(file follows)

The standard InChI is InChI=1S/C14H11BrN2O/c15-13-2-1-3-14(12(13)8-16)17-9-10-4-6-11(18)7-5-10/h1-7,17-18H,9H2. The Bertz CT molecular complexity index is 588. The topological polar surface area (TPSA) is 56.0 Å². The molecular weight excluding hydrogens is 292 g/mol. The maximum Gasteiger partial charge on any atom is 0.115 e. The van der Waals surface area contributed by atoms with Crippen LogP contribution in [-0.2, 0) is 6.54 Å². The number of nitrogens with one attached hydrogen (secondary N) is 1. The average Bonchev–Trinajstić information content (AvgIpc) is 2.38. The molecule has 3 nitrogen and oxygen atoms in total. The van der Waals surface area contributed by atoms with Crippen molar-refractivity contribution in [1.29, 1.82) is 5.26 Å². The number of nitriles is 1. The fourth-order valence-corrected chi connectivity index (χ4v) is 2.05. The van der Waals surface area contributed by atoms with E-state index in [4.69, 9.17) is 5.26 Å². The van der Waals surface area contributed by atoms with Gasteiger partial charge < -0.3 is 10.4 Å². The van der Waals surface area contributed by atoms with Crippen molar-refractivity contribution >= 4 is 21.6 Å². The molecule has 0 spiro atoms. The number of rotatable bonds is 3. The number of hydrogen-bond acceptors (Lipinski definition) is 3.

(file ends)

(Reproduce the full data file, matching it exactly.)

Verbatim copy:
The standard InChI is InChI=1S/C14H11BrN2O/c15-13-2-1-3-14(12(13)8-16)17-9-10-4-6-11(18)7-5-10/h1-7,17-18H,9H2. The Bertz CT molecular complexity index is 588. The topological polar surface area (TPSA) is 56.0 Å². The molecular weight excluding hydrogens is 292 g/mol. The maximum Gasteiger partial charge on any atom is 0.115 e. The van der Waals surface area contributed by atoms with Crippen LogP contribution in [-0.2, 0) is 6.54 Å². The number of nitrogens with one attached hydrogen (secondary N) is 1. The average Bonchev–Trinajstić information content (AvgIpc) is 2.38. The molecule has 3 nitrogen and oxygen atoms in total. The van der Waals surface area contributed by atoms with Crippen molar-refractivity contribution in [1.29, 1.82) is 5.26 Å². The number of nitriles is 1. The fourth-order valence-corrected chi connectivity index (χ4v) is 2.05. The van der Waals surface area contributed by atoms with E-state index in [4.69, 9.17) is 5.26 Å². The van der Waals surface area contributed by atoms with Gasteiger partial charge < -0.3 is 10.4 Å². The van der Waals surface area contributed by atoms with Crippen molar-refractivity contribution >= 4 is 21.6 Å². The molecule has 0 spiro atoms. The number of rotatable bonds is 3. The number of hydrogen-bond acceptors (Lipinski definition) is 3.